Cyclist Shares Valuable Insight Following Collision

“Bikes for me bring unfettered joy and energy to my life. Over the last three months during my surgery and radiation treatment, if I can even only get out for 30 minutes I find myself renewed and optimistic. If I was a doctor I would write you a script to get out and ride every day.” — Jay

“Bikes for me bring unfettered joy and energy to my life. Over the last three months during my surgery and radiation treatment, if I can even only get out for 30 minutes I find myself renewed and optimistic. If I was a doctor I would write you a script to get out and ride every day.” — Jay

It has been more than two years since Jay Middleton was seriously injured in a collision while riding his bike in Morrison, CO, but he is still recovering from his injuries. Jay is dealing with chronic knee pain and recently received a three-week course of injections to treat the pain. Cyclists who have been injured in collisions often deal with the after effects of their injuries long after their case is settled, the driver is sentenced, or their medical treatment ends. If Jay wants to continue to lead a healthy, active, outdoor lifestyle, he will probably have to get injections the rest of his life.

Riding bikes has been a huge part of Jay’s life and identity for the last 25 years. He has raced on the road, mountain bikes, and cyclocross. He is an avid bikepacker, bike commuter, mountain biker, and has recently been using his bike to raise money for cancer and COVID research. This year, Jay was diagnosed with neck and oral cancer and continued to ride his bike throughout radiation treatment.

On July 13, 2018, Jay was traveling eastbound through downtown Morrison on his road bike. It was late morning, around 10:00 am, sunny, and there were blue skies. Jay was running both front and rear flashing lights on his bike and wearing a fluorescent yellow helmet. Nervous about riding too far to the right, Jay had taken the lane, as dooring is a risk by drivers who are parallel parked along that section of road. He was traveling at the same rate of traffic which was 20-25 mph.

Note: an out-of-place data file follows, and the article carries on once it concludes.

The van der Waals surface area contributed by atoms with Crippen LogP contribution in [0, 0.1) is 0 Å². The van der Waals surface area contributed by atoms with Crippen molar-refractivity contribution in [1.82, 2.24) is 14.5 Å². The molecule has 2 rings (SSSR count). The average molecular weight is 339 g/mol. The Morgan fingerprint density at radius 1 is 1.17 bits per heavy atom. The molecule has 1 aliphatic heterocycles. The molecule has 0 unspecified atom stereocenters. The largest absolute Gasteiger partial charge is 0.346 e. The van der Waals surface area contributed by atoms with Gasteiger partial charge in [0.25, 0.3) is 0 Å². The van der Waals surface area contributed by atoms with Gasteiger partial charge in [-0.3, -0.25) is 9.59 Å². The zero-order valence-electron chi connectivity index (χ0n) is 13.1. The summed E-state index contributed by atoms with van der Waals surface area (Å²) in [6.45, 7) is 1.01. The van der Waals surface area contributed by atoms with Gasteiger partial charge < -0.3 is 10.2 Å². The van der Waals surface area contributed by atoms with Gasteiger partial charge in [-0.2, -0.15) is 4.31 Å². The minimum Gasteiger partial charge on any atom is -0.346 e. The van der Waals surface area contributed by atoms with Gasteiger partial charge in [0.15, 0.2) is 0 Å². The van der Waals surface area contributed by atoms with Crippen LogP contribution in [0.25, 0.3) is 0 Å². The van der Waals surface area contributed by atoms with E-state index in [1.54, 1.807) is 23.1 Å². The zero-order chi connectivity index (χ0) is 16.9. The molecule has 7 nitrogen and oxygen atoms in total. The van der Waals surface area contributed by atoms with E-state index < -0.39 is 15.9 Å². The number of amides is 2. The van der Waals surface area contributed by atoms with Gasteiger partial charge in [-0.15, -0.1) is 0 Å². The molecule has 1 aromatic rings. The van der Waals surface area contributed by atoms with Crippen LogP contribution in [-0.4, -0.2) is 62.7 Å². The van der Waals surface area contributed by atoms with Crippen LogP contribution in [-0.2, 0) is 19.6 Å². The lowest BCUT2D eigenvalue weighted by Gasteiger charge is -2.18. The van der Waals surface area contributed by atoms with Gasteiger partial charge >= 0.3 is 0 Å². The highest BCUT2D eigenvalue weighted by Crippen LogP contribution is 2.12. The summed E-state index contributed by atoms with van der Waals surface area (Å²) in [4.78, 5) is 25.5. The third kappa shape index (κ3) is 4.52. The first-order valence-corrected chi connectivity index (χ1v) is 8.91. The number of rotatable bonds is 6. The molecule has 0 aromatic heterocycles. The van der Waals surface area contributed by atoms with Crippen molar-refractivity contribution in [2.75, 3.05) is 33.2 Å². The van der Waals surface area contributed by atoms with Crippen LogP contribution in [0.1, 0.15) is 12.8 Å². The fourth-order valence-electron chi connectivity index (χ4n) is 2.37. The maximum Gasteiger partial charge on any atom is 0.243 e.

A driver in a Honda CRV facing eastbound was leaving a parallel parking spot and made an illegal U-turn out of the parking spot. The driver’s U-turn cut Jay off causing him to collide with the front left side of the vehicle. Jay and his bike were catapulted over the hood of the car and into oncoming traffic in the left lane. 

Fortunately, the driver coming in the opposite direction was attentive and traveling at a safe speed. She was able to stop and avoided hitting Jay. She then called 911.

Paramedics tended to Jay at the scene. He had lacerations on his knees, hands, and elbows as well as bruising. An MRI later revealed that Jay had a torn meniscus in his right knee. He underwent several months of physical therapy for his knee before he and his orthopedist decided that surgery would be the best way to correct the damage. 

The Colorado State Patrol cited the driver, who admitted fault at the scene, with Failing to Yield Right-of-Way When Turning Left in Front of Approaching Traffic. Since this crash happened before May 29, 2019, it was not yet possible for law enforcement to cite the driver with Colorado Revised Statute 42-4-1402.5, which makes careless driving causing serious bodily injury to a vulnerable road user a class 1 traffic misdemeanor. Since the passing of the law in early 2019, we are slowly seeing law enforcement cite drivers with this traffic violation more often and district attorney offices elevating charges against drivers.  Find out here how to get a serious bodily injury charge filed. 

Jay does not feel that the outcome of the criminal case against the driver was just and fair. The driver had numerous traffic violations and got away with a slap on the wrist.  “Cars can be lethal weapons and using one comes with great responsibility.  When misused by drivers, they should be treated and punished as such,” says Jay.

Here’s what Jay wants every cyclist to know if involved in a crash. He actually made the list shortly after his collision of things he wish he had known:

  1. If possible get out of the flow of traffic. Nothing worse than getting hit by a car and then getting run over by one.

  2. Call the police.

  3. Take lots of photos (your bike, the car that hit you, license plate of the car that hit you).